Safety

Bicycle Safety – Riding Tips

The Fundamentals – Hand Signals – Hazard Recognition – Tips to Avoid Collisions

Even if you are an experienced cyclist, it’s a good idea to review the fundamentals periodically. You may also want to review them with younger cyclists in your family.

The best guideline is:          Be Alert. Be Wary. Be Seen.

            Be Alert                     Scan ahead, center, left and right.

            Be Wary                    Pay attention to vehicles, pedestrians and others on the road.

            Be Seen                    Use your horn, hand signals and light to be seen by others on the road.

 

 

10 Tips for Safer Cycling

  • Wear your helmet. Follow this simple rule and you reduce your risk of serious injury by as much as 85 percent.
  • Keep your head up and look ahead, not at the ground. You need to see what is coming up so you have time  to react and maneuver.
  • One person per bike. Riding with unsecured
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Hokey Spokes – Brilliant Bicycle Safety Light System 0

 

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“I Want That!”

PC Magazine
“Top Ten Best Gadgets
 for the Ultimate Ride!”

Reader’s Digest
 Holiday Gift Guide

 

World Exhibit of
Innovation, Research
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Brussels
“…for its innovative design and contribution to bicycle safety.”
2nd Place
(Out of 700 Entries
from 30 Countries)

 

  What are Hokey Spokes?

Hokey Spokes Hokey Spokes are transparent “blades” that attach to your bicycle spokes. As these blades spin during riding, a computer inside the blades modulates the internal LED lights so that design images and custom text appear.

The user can decide how many spokes in a variety of colors they want to place on the bicycle wheel. Up to 6 “Blades” can be placed on each wheel. The more blades, the more visibility and persistence of vision at lower speeds. 2 Blades/Wheel look good, 3 Blades/Wheel look great, and more than three look amazing. The rider above has 3 Blades/wheel.

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Bicycle Safety | Motor Vehicle Safety

Photo of a biker wearing jeans riding a bicycle.

How big is the problem?

Deaths and Injuries

In 2015 in the United States, over 1,000 bicyclists died and there were almost 467,000 bicycle-related injuries.3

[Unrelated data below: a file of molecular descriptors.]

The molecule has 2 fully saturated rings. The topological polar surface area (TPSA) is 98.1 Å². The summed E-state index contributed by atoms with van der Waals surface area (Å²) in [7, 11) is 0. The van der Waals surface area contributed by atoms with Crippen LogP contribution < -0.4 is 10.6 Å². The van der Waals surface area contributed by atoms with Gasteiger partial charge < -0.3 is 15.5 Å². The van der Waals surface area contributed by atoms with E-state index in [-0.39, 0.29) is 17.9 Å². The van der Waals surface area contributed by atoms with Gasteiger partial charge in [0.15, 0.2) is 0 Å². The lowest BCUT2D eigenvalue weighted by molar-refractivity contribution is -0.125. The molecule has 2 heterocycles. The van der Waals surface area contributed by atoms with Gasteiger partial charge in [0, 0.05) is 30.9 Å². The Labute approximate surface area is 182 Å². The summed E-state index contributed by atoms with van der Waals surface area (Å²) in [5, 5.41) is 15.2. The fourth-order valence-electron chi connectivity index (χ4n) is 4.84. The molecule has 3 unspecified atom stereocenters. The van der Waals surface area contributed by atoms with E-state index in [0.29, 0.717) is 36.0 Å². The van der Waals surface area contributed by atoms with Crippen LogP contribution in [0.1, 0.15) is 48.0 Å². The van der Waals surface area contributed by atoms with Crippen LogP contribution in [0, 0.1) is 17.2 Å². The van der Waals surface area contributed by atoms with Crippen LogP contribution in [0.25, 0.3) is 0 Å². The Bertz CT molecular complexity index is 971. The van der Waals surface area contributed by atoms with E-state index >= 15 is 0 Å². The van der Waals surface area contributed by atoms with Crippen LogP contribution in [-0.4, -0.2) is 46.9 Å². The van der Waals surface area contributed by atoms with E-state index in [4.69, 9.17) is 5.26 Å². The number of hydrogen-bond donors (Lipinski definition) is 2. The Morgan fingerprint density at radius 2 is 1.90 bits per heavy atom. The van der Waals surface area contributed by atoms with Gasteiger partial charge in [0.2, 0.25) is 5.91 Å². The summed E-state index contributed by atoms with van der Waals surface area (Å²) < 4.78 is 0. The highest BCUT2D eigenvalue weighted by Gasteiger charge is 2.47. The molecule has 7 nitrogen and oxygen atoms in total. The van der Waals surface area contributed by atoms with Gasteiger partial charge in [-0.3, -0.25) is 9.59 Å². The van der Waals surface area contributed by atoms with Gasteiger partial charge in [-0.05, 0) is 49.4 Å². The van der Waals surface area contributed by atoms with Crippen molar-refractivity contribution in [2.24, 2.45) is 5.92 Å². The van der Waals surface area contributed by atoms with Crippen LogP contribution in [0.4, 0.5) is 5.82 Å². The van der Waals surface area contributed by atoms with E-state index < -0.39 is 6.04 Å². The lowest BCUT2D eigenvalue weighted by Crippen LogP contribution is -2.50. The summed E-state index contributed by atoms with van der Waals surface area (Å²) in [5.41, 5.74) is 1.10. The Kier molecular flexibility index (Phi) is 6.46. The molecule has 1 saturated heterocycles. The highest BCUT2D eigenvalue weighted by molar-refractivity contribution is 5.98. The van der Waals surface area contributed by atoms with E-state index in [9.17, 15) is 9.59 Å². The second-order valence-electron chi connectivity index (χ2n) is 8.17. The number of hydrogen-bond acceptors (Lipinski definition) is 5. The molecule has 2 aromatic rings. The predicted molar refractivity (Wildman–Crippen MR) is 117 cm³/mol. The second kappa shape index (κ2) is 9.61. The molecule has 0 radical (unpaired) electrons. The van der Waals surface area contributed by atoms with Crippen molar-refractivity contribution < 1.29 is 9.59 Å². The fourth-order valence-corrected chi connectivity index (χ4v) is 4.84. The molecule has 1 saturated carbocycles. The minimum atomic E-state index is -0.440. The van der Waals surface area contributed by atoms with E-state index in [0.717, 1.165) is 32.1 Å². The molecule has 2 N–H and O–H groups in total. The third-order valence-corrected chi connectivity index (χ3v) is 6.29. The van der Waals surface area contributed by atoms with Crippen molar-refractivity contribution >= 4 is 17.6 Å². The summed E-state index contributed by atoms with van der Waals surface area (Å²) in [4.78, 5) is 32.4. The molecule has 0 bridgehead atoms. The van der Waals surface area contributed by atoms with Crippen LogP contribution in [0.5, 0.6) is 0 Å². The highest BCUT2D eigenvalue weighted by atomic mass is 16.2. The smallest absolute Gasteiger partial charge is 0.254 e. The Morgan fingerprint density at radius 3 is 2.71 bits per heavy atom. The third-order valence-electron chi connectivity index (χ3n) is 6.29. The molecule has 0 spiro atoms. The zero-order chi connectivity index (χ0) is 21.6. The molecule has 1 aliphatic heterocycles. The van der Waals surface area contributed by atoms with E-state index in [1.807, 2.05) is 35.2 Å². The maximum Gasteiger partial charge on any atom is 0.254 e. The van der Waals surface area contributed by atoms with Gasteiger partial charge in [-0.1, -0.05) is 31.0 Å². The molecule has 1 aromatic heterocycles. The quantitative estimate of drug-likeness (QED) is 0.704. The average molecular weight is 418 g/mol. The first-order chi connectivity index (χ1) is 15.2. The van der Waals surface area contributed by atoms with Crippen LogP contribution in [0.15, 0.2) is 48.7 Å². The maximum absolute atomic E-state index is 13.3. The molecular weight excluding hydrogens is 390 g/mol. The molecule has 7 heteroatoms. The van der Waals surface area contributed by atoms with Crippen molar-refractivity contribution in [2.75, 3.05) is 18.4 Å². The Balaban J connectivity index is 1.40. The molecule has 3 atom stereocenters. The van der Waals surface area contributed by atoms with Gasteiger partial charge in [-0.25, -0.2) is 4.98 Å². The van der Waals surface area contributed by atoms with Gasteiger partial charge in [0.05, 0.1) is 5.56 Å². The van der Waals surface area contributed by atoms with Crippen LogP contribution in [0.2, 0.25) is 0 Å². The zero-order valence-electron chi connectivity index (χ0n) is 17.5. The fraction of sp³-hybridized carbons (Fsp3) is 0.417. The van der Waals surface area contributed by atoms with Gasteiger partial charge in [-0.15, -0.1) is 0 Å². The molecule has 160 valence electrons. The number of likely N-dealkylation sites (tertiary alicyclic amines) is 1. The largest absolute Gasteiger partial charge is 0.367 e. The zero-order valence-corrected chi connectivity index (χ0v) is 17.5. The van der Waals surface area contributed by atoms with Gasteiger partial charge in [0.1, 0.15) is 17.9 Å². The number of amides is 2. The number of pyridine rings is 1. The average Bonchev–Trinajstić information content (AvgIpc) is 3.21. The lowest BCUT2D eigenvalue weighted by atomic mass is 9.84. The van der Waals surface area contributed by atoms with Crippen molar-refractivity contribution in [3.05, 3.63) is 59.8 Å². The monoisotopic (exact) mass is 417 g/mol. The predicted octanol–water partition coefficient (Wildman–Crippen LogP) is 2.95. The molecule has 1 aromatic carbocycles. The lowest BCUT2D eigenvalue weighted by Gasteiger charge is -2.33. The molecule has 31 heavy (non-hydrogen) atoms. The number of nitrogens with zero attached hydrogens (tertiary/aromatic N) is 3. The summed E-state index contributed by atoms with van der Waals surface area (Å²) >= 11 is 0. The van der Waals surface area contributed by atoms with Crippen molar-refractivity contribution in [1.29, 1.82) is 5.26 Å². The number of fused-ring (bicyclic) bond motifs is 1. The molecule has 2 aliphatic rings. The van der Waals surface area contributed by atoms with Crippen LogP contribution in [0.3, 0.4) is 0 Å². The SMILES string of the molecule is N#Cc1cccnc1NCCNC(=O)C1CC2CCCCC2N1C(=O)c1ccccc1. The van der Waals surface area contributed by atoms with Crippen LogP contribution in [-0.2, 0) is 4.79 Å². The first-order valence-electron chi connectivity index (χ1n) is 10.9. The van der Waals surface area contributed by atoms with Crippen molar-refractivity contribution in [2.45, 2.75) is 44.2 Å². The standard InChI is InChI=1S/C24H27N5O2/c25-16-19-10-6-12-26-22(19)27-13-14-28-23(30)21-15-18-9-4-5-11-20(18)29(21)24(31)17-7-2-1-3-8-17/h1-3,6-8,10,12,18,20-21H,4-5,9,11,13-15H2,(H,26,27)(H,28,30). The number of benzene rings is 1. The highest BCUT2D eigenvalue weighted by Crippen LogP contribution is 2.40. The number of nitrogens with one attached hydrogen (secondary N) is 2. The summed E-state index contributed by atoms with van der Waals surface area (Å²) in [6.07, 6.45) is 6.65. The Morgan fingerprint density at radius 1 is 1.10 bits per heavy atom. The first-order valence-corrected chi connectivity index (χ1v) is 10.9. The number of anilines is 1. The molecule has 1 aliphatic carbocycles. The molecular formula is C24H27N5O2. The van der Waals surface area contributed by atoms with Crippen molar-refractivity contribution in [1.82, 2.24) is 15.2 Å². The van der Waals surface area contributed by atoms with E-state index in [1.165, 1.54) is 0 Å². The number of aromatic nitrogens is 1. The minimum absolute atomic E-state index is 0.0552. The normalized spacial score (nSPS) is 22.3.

Cost

Data from 2010 show fatal and non-fatal crash-related injuries to bicyclists resulted in lifetime medical costs and productivity losses of $10 billion.3

What are the major risk factors?

  • Adults aged 50 to 59 years have the highest bicycle death rates.3
  • Children (5-14 years) and adolescents (15-19 years) have the highest rates of nonfatal bicycle-related injuries, accounting for more than one-third of all bicycle-related injuries seen in U.S. emergency departments.3
  • Males die 6 times more often and are injured 4 times more often on bicycles than females.3
  • Most bicyclist deaths occur in urban areas and at non-intersection locations.4
  • Among bicyclist deaths, 37% had alcohol involvement either for the motor vehicle driver or bicycle rider.4

How can bicycle-related injuries

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Public Transportation Agency Safety Plans

Overview

On July 19, 2018, FTA published the Public Transportation Agency Safety Plan (PTASP) Final Rule, which requires certain operators of public transportation systems that receive federal funds under FTA’s Urbanized Area Formula Grants to develop safety plans that include the processes and procedures to implement Safety Management Systems (SMS).  

  • The PTASP rule became effective on July 19, 2019.
  • FTA published a Dear Colleague letter on July 19, 2019, to alert the transit industry of the July 20, 2020 safety compliance deadline.

The plan must include safety performance targets. Find additional guidance on planning and target setting on FTA’s Performance-Based Planning pages. Transit operators also must certify they have a safety plan in place meeting the requirements of the rule by July 20, 2020. The plan must be updated and certified by the transit agency annually.

The rule applies to all operators of public transportation systems that are recipients and

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